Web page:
n South African Journal of Sports Medicine - Isokinetic neck strength norms for schoolboy rugby forwards : original research article

Volume 17, Issue 1
  • ISSN : 1015-5163
  • E-ISSN: 2078-516X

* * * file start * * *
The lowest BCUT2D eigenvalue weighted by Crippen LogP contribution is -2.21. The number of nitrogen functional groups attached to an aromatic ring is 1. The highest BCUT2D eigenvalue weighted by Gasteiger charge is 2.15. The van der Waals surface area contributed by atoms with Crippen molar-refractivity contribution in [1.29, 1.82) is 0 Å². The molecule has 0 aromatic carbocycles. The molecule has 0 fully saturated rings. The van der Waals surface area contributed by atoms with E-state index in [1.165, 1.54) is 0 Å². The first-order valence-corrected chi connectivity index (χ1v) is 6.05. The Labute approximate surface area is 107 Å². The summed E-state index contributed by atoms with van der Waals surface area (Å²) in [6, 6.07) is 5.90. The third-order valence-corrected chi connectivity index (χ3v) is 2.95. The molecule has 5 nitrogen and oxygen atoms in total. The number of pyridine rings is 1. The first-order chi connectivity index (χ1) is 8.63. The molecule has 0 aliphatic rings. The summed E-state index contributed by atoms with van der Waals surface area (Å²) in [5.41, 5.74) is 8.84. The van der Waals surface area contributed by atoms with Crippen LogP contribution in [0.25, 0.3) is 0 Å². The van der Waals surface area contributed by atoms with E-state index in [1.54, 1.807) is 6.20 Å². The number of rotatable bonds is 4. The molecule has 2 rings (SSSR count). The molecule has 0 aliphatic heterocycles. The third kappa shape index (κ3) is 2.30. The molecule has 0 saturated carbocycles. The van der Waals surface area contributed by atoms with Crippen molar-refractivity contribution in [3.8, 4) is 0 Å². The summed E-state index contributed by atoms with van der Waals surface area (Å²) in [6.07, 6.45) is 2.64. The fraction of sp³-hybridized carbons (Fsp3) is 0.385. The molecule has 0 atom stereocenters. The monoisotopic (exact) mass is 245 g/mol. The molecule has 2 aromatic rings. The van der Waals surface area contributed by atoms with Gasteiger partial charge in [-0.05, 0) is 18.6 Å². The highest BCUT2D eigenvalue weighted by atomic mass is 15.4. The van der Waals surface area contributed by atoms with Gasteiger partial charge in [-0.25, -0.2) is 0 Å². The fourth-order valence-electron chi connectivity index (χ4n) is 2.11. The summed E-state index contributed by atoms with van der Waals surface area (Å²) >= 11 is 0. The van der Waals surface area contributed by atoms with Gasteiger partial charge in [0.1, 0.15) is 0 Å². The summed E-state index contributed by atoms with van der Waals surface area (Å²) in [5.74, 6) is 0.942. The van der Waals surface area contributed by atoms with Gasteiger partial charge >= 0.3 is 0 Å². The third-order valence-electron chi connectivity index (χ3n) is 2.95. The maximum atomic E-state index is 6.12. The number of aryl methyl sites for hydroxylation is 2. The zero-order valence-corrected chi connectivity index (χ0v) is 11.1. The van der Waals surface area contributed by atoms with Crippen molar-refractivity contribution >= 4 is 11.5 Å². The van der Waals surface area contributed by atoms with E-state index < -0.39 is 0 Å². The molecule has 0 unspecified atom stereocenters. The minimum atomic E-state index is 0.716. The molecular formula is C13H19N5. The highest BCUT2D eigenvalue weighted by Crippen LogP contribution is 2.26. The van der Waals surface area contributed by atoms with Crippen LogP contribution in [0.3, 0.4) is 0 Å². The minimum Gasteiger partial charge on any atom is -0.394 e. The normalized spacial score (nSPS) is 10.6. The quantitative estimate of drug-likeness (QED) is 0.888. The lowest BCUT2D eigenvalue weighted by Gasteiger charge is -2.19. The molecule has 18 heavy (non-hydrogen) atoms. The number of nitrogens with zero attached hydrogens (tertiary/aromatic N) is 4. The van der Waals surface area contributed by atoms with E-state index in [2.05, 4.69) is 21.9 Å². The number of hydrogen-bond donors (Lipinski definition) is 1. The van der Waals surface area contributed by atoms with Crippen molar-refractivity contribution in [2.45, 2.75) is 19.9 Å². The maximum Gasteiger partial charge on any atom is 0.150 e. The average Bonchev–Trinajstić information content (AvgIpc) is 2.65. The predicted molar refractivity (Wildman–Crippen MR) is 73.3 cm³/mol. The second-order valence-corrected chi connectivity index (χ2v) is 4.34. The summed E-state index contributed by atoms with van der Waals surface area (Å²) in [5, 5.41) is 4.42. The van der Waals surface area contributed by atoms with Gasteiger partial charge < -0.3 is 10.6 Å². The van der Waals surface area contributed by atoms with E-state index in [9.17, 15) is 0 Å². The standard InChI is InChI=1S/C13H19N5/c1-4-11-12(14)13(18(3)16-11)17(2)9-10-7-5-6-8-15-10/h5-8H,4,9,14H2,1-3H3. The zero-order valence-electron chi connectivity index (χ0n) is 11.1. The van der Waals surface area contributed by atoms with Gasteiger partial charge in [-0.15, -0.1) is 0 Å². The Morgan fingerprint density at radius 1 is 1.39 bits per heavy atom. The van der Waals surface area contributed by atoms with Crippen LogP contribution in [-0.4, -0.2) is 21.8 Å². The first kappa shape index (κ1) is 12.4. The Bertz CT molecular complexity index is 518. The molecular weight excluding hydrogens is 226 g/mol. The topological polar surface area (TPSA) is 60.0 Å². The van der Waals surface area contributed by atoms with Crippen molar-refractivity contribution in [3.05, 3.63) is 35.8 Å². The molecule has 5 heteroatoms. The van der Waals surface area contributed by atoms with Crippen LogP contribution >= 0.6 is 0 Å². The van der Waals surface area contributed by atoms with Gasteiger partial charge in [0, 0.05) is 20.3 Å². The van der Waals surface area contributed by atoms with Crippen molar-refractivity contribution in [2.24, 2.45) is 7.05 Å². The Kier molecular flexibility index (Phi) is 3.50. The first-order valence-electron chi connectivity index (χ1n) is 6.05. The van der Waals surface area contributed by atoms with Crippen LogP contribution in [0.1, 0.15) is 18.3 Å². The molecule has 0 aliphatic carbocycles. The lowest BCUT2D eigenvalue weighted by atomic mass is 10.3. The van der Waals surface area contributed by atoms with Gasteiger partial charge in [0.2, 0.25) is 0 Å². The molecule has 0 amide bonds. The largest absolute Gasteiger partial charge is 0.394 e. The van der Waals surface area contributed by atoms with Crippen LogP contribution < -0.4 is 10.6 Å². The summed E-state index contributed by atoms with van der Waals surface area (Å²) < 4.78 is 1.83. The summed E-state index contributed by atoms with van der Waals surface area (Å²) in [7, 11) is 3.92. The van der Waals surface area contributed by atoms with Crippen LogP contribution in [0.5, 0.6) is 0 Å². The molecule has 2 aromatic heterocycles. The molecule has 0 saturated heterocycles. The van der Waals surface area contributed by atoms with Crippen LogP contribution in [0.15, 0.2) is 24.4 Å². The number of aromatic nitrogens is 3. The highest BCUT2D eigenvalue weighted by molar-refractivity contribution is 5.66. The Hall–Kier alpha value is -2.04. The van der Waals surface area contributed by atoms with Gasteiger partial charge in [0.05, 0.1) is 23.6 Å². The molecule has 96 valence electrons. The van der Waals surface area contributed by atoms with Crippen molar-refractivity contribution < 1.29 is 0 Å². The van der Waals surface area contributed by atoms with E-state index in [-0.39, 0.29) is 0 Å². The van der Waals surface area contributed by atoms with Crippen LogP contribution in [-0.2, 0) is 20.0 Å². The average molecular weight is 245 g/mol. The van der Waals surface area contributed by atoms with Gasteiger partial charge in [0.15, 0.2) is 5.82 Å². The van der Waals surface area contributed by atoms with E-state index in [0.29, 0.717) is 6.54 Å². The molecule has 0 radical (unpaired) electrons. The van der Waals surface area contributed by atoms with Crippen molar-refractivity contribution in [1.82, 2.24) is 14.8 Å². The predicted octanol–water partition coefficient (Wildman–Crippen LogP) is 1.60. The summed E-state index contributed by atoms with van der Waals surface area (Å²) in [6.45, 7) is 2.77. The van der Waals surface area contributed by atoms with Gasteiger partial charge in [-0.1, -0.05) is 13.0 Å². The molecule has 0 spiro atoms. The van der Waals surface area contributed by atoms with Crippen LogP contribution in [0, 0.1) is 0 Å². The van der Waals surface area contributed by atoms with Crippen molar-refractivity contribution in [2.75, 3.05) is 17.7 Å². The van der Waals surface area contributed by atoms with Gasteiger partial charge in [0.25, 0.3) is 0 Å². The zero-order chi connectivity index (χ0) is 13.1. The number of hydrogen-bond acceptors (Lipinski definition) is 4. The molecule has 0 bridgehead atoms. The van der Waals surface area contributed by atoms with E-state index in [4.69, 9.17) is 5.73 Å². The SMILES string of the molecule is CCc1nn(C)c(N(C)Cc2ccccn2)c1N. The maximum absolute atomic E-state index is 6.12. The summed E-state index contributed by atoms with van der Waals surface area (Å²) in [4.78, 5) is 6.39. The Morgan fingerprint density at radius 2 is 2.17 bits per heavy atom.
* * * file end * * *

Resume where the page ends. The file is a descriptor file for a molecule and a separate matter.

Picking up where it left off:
&lt;I&gt;Objective.&lt;/I&gt; To generate isokinetic neck strength norms for schoolboy rugby forwards. &lt;br&gt;&lt;I&gt;Design.&lt;/I&gt; Two hundred and eight schoolboys (17.21 - 1.03 years, mean - standard error of the mean (SEM), chosen from a population of under-19 first and second XV rugby players, participated in this study. The subjects were assessed anthropometrically and isokinetically according to a set protocol. The isokinetic assessment of neck strength was performed with the use of a specially designed stabilising chair and halo. The subjects performed a single maximal exertion set, consisting of 3 repetitions, through each of the cervical spinal movements in the sagittal and frontal planes. The data were analysed statistically according to positional categories (front-, second-, and back-row forwards), and were used to generate Stanine tables of normative data concerning the force characteristics of the cervical spine. &lt;br&gt;&lt;I&gt;Results.&lt;/I&gt; The front-row forwards produced the largest amounts of force during the measurement of peak torque flexion (PTF = 30.00 - 1.39 Nm) and peak torque extension (PTE = 55.26 - 1.42 Nm). Conversely, the second-row forwards performed the best during the measurement of lateral flexion peak torque to the right (PTR = 53.71 - 1.51 Nm) and lateral flexion peak torque to the left (PTL = 52.92 - 1.63 Nm) in the frontal plane. The front-row forwards were the most powerful in all the neck movements measured (power generated at 0.2 seconds during flexion (PowF) = 101.54 - 6.43 W, power generated at 0.2 s during extension (PowE) = 167.31 - 8.03 W, power generated at 0.2 s during lateral flexion to the right (PowR) = 211.92 - 7.44 W, and power generated at 0.2 s during lateral flexion to the left (PowL) = 194.81 - 7.73 W). However, further analysis of the data revealed that few statistically significant differences (p < 0.01 and p < 0.05) existed between the positional categories for the measured variables of peak torque, power generated at 0.2 of a second, peak torque to body mass ratio and cervical range of motion. &lt;br&gt;&lt;I&gt;Conclusion.&lt;/I&gt; It appears that the various positional categories have not undergone the expected neck strength adaptations to meet the unique requirements of each position. The generation of neck strength normative data allows for the effective and quantified comparison of neck strength variables, enabling more effective injury prevention and rehabilitation.

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